Am I improving myself to add value to our team, our clients, my family and my community?
Am I recognizing and rewarding my teammates for their accomplishments?
Am I encouraging and supportive of others who need it?
EMPOWER & COLLABORATE
Am I mentoring, inspiring and delegating to others?
Am I leveraging the talents and skills of my teammates and others to solve problems?
Each of our four core values requires each member of our teams to “give” something of ourselves in order to exhibit the behavior and achieve the result. Giving is the ultimate way to serve others and is the foundation to our WHY. The commitment of each of the team members to improving the quality of life for others is why we are willing to give and serve each other, our clients and our community to the highest possible levels.
Transforming lives by design is what differentiates Studio Four Design from other design and architecture firms. We don’t design for ourselves or for the sake of the end product of the process. We don’t design for awards or for recognition; knowing those are a fringe benefit of a successful effort. We do it for others because we believe that if we can make the world a better place for a few then perhaps they, in turn, can make the world a better place for many.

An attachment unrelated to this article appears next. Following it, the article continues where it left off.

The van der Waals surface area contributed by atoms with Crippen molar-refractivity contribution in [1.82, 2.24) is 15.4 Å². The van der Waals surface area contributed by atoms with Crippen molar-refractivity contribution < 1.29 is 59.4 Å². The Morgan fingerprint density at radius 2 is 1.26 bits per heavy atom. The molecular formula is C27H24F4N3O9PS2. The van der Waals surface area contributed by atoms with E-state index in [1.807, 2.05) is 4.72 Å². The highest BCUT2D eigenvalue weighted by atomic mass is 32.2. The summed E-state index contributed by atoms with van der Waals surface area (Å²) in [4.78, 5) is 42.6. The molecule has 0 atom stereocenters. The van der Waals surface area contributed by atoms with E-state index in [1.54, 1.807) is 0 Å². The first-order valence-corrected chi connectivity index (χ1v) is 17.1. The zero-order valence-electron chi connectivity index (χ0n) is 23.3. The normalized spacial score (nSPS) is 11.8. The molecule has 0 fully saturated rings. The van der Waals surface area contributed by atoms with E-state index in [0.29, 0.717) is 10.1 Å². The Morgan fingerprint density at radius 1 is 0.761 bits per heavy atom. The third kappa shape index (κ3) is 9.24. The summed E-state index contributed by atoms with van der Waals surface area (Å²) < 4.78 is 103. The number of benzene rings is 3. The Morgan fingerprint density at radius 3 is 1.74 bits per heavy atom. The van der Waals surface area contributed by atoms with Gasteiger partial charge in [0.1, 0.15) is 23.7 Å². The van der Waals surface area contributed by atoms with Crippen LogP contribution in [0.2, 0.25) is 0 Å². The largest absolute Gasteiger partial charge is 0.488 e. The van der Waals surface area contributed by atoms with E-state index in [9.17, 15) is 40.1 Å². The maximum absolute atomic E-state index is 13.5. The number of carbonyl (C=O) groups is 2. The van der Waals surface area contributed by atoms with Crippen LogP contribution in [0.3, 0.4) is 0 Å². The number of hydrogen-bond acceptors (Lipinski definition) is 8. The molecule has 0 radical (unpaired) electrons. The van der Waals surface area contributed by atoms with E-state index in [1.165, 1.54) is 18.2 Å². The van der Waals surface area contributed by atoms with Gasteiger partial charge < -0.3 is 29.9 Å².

Our approach is based upon the idea that design is not just a means to an end but rather a beginning and foundation for a whole story and purpose to be told through the experiences that take place at a building long after the design work is finished. In 2012 after 10 successful and very busy years, we paused to ask ourselves ‘what is the underlying reason for why we come to work every day and why do we do what we do’? In answering those questions we spent a year of self-discovery to truly understand what the idea of Design Matters truly means. Before we start on a project, we ask ourselves how the design relates to culture. The core questions that we ask revolve around the idea that design has the power to influence and change people’s lives in a positive way. Design Matters builds on that, because Design Matters because in the end, the people whose lives will be dependent on the building matter more.